[Hpr] Getting In New Contributors
lord.drachenblut at gmail.com
Tue Sep 15 18:06:54 PDT 2015
I can try to do a a recording with Xoke talking about the history of HPR as
I know it at DerbyCon
On Tue, Sep 15, 2015, 8:22 PM Ken Fallon <ken at fallon.ie> wrote:
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> On 2015-09-16 01:29, lostnbronx wrote:
> > I know this may seem heretical, but I'm not entirely convinced that
> > there IS a problem here, except in the area of running out of shows
> > (which is always a danger). I mean, what exactly IS a community
> > podcast? To my way of mind, it's a show where listeners are free to
> > contribute, with no (or few) restrictions. That describes HPR right
> > now.
> > The issue I believe we're really talking about is how to get more
> > voices on the show. That's a very worthy discussion to have, but I
> > don't think it represents a crisis. It's similar discussions we've
> > had in the past about how to get more women or girls to contribute;
> > how to get more minorities involved; how to get "non-techie" people to
> > make shows; etc. In other ords, how to be more inclusive. We
> > reexamine these issues, and return to them time and again, the way a
> > dynamic community of people should.
> > I don't believe we have a different problem here than we've ever have.
> > Yes, there have been a lot of eps from just a few voices lately -- but
> > has the show seen a loss of subscribers because of it? If not, then
> > the silent majority does not mind. Why, I remember years past when
> > Klaatu had at least one show up per week -- he was podcasting demon --
> > but no one complained, because everyone loves his content. If
> > anything, that kind of stability gained us subscribers.
> I agree with you up to this point, although I personally am more
> concerned about how many benefited from the shows, over the number of
> subscribers we have.
> > So long as people feel they CAN participate in this great community,
> > then we're doing what we should. This means we always encourage them
> > to participate IF THEY WANT TO. They don't have to, and should never
> > feel pressured to. They owe us nothing. They listen to us. They
> > give us their time and attention. Those are NOT small things --
> > really, they're the most important things in the world, and they give
> > them up for free.
> For your work with Cavalcade Audio you are correct, although I would
> argue that even there there is the onus to contribute if not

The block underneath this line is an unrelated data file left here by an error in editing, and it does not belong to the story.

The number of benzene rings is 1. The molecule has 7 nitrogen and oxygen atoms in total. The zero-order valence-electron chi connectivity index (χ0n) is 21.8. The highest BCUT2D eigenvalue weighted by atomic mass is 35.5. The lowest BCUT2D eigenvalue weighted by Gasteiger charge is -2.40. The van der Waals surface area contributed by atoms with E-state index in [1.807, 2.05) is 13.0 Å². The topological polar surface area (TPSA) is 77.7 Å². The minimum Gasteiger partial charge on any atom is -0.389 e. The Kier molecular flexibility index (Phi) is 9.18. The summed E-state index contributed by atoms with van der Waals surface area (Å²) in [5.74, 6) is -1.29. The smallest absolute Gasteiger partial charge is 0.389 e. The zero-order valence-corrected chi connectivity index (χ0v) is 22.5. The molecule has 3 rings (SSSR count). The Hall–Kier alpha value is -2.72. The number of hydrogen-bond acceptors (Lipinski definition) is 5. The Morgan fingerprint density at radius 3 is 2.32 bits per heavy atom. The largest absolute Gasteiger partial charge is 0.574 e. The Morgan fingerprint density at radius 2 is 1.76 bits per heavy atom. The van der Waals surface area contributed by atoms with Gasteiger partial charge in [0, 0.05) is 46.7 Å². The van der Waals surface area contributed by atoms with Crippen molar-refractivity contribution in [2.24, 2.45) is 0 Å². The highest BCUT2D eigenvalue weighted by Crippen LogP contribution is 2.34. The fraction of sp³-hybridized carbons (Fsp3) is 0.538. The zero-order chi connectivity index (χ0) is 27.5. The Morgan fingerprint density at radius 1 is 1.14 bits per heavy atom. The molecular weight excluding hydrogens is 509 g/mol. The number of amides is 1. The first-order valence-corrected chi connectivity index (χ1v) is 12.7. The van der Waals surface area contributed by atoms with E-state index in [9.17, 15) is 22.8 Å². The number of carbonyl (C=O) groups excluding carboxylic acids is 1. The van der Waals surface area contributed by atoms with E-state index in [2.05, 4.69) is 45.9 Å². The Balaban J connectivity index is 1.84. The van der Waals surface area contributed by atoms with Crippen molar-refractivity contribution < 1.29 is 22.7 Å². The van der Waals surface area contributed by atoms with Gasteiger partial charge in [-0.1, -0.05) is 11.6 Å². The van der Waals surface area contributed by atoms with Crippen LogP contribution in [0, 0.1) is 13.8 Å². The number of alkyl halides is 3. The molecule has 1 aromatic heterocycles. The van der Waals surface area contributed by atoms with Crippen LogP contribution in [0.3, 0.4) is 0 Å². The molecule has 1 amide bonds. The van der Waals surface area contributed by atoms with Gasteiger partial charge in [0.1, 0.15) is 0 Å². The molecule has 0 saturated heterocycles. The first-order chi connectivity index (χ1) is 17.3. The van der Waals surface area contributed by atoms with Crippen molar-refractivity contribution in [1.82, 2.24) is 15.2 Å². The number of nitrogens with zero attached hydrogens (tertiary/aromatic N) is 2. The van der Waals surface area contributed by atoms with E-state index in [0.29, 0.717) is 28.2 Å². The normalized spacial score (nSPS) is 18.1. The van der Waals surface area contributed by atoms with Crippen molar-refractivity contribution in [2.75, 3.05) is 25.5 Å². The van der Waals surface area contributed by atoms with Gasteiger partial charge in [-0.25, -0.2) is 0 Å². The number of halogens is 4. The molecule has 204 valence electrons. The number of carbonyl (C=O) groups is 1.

> financially, well then with feedback.
> On HPR it's a different story and it's where the words "community
> podcast" comes in. I made the analogy of a Ted Talk versus a Bar Camp,
> or a Lecture versus a show and tell, or a Traditional Irish Music
> Recital versus a Trad Session in the pub. There are different
> expectations with regard to participation. There is no "they" there is
> only "us". We all contribute shows so yes "they" do owe "us" a show
> because we are all in this together.
> > So long as HPR's listeners continue to know that they are always
> > welcome, a few of them here and there will inevitably feel the crazy
> > urge to record their thoughts and add them to the queue. And when it
> > happens, no matter how seldom, we know that the system we've built is
> > working. In my opinion that's the very definition of a community
> > podcast, and HPR is walking the walk.
> > -LnB
> Remember that the people who submit the filler slots also have a right
> to participate only IF THEY WANT TO. Have you not heard the shows where
> people say, "I'm putting this out because we're a little short of shows
> at the moment" ? It's probably easy to miss because of the quality of
> the shows.
> That for me is the crisis point, where someone has had to rush a show to
> get it up on time. Sure I have a list of contributors I know I can hit
> up for a quick show if needed, but it would be good if it was the
> exception rather than the rule.
> Just have a look at red line the graph
> http://hackerpublicradio.org/images/hprstats.png Every time it goes
> under 5 we start to plan for filler shows. I would like for the
> community to collectively come up with a plan to spread the load.
> - --
> Ken Fallon
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Matthew "Lord Drachenblut" Williams
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